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Hoffman v. Impact Confections

UNITED STATES DISTRICT COURT SOUTHERN DISTRICT OF CALIFORNIA


January 6, 2010

CARL EDWARD HOFFMAN, AN INDIVIDUAL, AND REBECCA ELISE HOFFMAN, AN INDIVIDUAL, PLAINTIFFS,
v.
IMPACT CONFECTIONS, INC., A COLORADO CORPORATION; AND DOES 1 THROUGH 100, INCLUSIVE, DEFENDANTS.
IMPACT CONFECTIONS, INC., A COLORADO CORPORATION, COUNTER-CLAIMANT,
v.
CARL EDWARD HOFFMAN, AN INDIVIDUAL, AND REBECCA ELISE HOFFMAN, AN INDIVIDUAL, COUNTER-DEFENDANTS.

The opinion of the court was delivered by: Honorable Barry Ted Moskowitz United States District Judge

ORDER RE: CLAIM CONSTRUCTION

Plaintiffs Carl Edward Hoffman ("Hoffman") and Rebecca Elise Hoffman (collectively "Plaintiffs") have sued Defendant Impact Confections, Inc., for infringement of their design patent, US D556,052 ("Design Patent '052" or "Patent"). On January 4, 2010, the Court held a claim construction hearing. The Court's rulings regarding the claim construction are set forth below.

I. THE DESIGN PATENT

Design Patent '052 covers the "ornamental design for a container." (Def.'s Evidence in Support of Claim Construction, Ex. A.) The design generally consists of a lidded container with a design on the lid that depicts a wheel. The Patent includes 4 figures which show (1) a top view of the container; (2) another top view of the container; (3) a side view of the container with the lid closed; and (4) another side view of the container with the lid closed.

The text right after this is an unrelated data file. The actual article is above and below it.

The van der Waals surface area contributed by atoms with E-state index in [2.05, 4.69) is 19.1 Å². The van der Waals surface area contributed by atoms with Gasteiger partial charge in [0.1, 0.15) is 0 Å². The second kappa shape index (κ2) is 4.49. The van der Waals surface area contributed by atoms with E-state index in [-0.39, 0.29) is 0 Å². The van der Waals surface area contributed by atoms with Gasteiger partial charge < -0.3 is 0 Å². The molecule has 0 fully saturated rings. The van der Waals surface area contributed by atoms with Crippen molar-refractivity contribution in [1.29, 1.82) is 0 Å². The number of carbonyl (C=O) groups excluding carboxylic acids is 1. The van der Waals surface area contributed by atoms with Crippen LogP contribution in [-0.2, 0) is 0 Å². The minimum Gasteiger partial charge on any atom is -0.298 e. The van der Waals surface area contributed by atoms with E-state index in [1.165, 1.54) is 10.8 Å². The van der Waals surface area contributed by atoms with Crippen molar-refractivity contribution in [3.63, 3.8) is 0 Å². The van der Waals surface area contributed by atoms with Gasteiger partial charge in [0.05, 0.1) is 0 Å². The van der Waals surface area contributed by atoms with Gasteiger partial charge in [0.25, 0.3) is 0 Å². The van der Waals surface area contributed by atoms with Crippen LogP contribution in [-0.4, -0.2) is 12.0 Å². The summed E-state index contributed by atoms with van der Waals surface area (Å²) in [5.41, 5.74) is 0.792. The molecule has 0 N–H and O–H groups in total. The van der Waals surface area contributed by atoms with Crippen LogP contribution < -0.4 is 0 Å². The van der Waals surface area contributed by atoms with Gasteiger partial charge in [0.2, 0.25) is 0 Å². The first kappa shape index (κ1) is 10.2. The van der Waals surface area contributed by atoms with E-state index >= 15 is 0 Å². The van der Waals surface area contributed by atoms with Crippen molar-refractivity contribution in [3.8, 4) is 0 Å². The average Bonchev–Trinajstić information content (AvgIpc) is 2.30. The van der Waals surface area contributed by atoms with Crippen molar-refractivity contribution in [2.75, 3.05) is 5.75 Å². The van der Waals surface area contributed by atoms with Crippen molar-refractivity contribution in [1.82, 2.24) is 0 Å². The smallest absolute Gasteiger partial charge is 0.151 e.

II. GOVERNING LAW

When construing design patents, trial courts are not required to attempt to provide a detailed verbal description of the claimed design as design patents "typically are claimed as shown in drawing." Id. at 679 (quoting Arminak & Assocs., Inc. v. Saint-Gobain Calmar, Inc., 501 F.3d 1314, 1319 (Fed. Cir. 2007)). A district court's decision regarding the level of detail to be used in describing the claimed design is a matter within the court's discretion. Id. at 679. "While it may be unwise to attempt a full description of the claimed design, a court may find it helpful to point out, either for a jury or in the case of a bench trial by way of describing the court's own analysis, various features of the claimed design as they relate to the accused design and the prior art." Id. at 680.

III. ANALYSIS

A. Broken Lines

Defendant argues that the horizontal lines on Figures1 and 2 are "broken lines" that exclude the designated areas from the design. According to Defendant, due to the use of the "broken lines," Plaintiffs' patent is limited to the central horizontal section of the Figures as shown on Page 10 of Defendant's brief. The Court is not persuaded by this argument.